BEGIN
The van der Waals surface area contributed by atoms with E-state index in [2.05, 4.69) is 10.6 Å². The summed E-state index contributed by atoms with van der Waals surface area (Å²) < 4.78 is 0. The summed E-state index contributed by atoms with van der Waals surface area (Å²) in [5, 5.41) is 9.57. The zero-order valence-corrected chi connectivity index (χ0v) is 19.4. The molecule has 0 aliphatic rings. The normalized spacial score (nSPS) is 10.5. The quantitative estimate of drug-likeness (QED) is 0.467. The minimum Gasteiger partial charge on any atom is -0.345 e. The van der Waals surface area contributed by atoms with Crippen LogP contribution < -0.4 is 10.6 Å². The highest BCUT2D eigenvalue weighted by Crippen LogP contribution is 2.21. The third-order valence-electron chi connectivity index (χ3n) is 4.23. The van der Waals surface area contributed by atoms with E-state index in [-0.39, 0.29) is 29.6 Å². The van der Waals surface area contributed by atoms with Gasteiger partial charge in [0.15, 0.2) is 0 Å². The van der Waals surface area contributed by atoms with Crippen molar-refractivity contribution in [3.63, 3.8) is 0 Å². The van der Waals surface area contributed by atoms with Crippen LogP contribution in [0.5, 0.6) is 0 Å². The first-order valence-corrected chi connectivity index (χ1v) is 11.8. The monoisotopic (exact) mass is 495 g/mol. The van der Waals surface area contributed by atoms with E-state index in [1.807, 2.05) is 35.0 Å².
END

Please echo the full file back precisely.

The van der Waals surface area contributed by atoms with E-state index in [2.05, 4.69) is 10.6 Å². The summed E-state index contributed by atoms with van der Waals surface area (Å²) < 4.78 is 0. The summed E-state index contributed by atoms with van der Waals surface area (Å²) in [5, 5.41) is 9.57. The zero-order valence-corrected chi connectivity index (χ0v) is 19.4. The molecule has 0 aliphatic rings. The normalized spacial score (nSPS) is 10.5. The quantitative estimate of drug-likeness (QED) is 0.467. The minimum Gasteiger partial charge on any atom is -0.345 e. The van der Waals surface area contributed by atoms with Crippen LogP contribution < -0.4 is 10.6 Å². The highest BCUT2D eigenvalue weighted by Crippen LogP contribution is 2.21. The third-order valence-electron chi connectivity index (χ3n) is 4.23. The van der Waals surface area contributed by atoms with E-state index in [-0.39, 0.29) is 29.6 Å². The van der Waals surface area contributed by atoms with Gasteiger partial charge in [0.15, 0.2) is 0 Å². The van der Waals surface area contributed by atoms with Crippen molar-refractivity contribution in [3.63, 3.8) is 0 Å². The van der Waals surface area contributed by atoms with Crippen LogP contribution in [0.5, 0.6) is 0 Å². The first-order valence-corrected chi connectivity index (χ1v) is 11.8. The monoisotopic (exact) mass is 495 g/mol. The van der Waals surface area contributed by atoms with E-state index in [1.807, 2.05) is 35.0 Å².